Election 2004 This work has been published in the Teen Ink monthly print magazine.

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     In my eyes, this election was a triumphant victory. Not because my candidate won - he didn’t. Not because my political favorites were voted into the House or the Senate - many were not. My deep sense of satisfaction is with the very characteristics of an American election, and to see it, a step back is required - a giant step, one so large that it’s no longer possible to see red or blue, or campaign buttons, or bruises from a political spar.

The best part of this election is that on November 3, life carried on for the United States with only minor hiccups in our normal routine. People woke up and went around their business just as they had the day before. As sometimes oblivious Americans, we should be aware that this is not the norm in many parts of the world.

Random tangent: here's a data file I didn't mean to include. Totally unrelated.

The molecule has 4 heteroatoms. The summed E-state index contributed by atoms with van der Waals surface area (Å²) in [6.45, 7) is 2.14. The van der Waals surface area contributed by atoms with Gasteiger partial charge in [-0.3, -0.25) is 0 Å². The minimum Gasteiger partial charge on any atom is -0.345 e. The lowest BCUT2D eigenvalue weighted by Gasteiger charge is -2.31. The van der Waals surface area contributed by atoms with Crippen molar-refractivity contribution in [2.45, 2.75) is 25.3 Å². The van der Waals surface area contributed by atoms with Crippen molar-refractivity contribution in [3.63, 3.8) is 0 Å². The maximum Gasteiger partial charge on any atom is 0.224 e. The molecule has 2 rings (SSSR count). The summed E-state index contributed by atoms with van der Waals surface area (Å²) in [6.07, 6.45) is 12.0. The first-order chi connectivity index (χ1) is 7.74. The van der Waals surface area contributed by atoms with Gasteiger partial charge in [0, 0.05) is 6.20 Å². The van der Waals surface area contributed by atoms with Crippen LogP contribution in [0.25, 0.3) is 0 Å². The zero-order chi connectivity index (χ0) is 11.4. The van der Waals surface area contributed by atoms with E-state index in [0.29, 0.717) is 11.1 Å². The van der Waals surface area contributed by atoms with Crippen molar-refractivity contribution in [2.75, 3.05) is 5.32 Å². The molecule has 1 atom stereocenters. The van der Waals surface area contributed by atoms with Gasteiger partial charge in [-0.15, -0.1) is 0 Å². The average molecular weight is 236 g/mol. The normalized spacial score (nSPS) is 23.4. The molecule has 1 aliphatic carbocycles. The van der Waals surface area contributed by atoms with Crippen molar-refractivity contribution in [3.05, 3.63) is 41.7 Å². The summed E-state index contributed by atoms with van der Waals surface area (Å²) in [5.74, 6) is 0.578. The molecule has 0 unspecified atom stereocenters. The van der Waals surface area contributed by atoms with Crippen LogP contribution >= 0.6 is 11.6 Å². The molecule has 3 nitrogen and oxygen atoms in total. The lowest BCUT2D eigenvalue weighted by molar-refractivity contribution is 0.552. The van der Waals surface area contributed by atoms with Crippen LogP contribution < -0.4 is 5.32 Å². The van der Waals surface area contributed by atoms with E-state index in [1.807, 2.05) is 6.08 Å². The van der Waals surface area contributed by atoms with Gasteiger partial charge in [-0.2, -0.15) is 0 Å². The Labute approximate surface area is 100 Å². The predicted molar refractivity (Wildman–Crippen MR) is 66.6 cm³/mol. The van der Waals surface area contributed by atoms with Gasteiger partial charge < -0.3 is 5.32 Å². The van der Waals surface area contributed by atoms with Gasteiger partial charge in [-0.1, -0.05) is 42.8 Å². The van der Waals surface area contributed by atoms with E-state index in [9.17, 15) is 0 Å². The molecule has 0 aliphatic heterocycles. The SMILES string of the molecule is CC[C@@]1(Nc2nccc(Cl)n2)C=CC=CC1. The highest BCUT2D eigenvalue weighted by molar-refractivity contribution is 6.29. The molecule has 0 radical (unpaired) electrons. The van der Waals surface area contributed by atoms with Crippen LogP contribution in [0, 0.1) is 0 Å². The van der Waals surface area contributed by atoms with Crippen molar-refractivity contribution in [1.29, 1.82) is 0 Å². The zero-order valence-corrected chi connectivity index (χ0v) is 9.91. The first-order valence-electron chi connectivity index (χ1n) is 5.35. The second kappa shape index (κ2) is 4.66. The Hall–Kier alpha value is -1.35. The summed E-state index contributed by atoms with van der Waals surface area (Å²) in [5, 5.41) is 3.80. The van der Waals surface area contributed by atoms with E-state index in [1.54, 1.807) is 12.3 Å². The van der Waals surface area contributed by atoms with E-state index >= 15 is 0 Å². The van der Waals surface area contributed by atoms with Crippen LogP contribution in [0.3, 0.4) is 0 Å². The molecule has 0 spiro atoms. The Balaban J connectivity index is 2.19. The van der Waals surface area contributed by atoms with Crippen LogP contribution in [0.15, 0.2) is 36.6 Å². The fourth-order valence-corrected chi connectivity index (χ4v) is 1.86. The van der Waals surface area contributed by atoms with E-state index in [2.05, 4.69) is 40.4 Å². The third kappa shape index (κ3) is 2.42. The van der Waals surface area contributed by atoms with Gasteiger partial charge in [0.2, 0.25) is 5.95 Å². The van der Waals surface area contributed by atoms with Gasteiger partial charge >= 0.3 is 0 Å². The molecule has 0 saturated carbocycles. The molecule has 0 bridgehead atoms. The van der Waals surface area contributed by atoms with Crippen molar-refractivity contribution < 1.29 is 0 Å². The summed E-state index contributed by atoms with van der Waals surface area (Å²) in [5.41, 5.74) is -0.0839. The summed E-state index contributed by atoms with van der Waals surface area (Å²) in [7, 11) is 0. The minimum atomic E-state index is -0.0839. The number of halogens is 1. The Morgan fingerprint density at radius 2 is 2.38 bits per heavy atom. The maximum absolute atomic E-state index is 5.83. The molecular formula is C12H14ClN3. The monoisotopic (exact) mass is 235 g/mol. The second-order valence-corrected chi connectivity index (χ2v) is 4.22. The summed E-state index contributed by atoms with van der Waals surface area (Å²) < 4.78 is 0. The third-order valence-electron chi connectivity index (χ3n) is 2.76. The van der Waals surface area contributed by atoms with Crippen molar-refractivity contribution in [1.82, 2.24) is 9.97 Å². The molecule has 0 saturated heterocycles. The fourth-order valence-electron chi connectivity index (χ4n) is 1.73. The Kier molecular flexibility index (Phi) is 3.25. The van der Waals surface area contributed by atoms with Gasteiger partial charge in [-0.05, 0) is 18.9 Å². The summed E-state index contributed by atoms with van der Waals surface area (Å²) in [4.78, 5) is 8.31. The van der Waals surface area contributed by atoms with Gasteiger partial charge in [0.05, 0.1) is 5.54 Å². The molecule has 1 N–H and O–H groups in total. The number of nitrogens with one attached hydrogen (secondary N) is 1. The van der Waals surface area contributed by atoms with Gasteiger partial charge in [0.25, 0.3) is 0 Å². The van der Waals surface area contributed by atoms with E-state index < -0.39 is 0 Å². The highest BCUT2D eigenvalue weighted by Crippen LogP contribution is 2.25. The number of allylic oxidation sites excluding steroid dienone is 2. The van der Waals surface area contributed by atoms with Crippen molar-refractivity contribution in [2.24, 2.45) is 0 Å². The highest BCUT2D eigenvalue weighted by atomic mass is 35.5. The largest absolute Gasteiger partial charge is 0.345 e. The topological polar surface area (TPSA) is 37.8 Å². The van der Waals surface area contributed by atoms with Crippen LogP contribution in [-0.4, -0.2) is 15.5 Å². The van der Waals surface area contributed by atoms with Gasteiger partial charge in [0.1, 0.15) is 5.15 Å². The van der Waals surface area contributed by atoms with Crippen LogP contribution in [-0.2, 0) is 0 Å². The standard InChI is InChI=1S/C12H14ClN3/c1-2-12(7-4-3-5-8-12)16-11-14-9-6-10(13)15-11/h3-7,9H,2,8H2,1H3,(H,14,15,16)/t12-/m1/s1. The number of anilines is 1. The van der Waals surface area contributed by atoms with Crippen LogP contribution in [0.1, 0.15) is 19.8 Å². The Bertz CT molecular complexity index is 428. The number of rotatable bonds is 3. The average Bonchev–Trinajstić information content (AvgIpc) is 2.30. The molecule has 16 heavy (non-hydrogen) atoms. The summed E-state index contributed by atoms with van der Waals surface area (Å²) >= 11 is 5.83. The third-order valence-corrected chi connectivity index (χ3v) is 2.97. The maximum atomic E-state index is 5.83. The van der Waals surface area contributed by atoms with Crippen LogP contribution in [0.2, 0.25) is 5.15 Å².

Unlike many nations, we could be fairly certain that the losing party would not attempt to stage a coup and roll armored vehicles onto the Mall in Washington D.C. We didn’t have to worry about whether when we got home from work, our house would be standing even though we had supported the losing candidate. It’s a powerful endorsement of our country that the losing candidate can stand up the day after the election and pledge to continue fighting, instead of being silenced.

Go ahead and be disappointed - I know I am. But in the midst of your disappointment, take a few minutes to be profoundly grateful that you live in a country where only disappointment and not destruction follow an election.

This work has been published in the Teen Ink monthly print magazine. This piece has been published in Teen Ink’s monthly print magazine.






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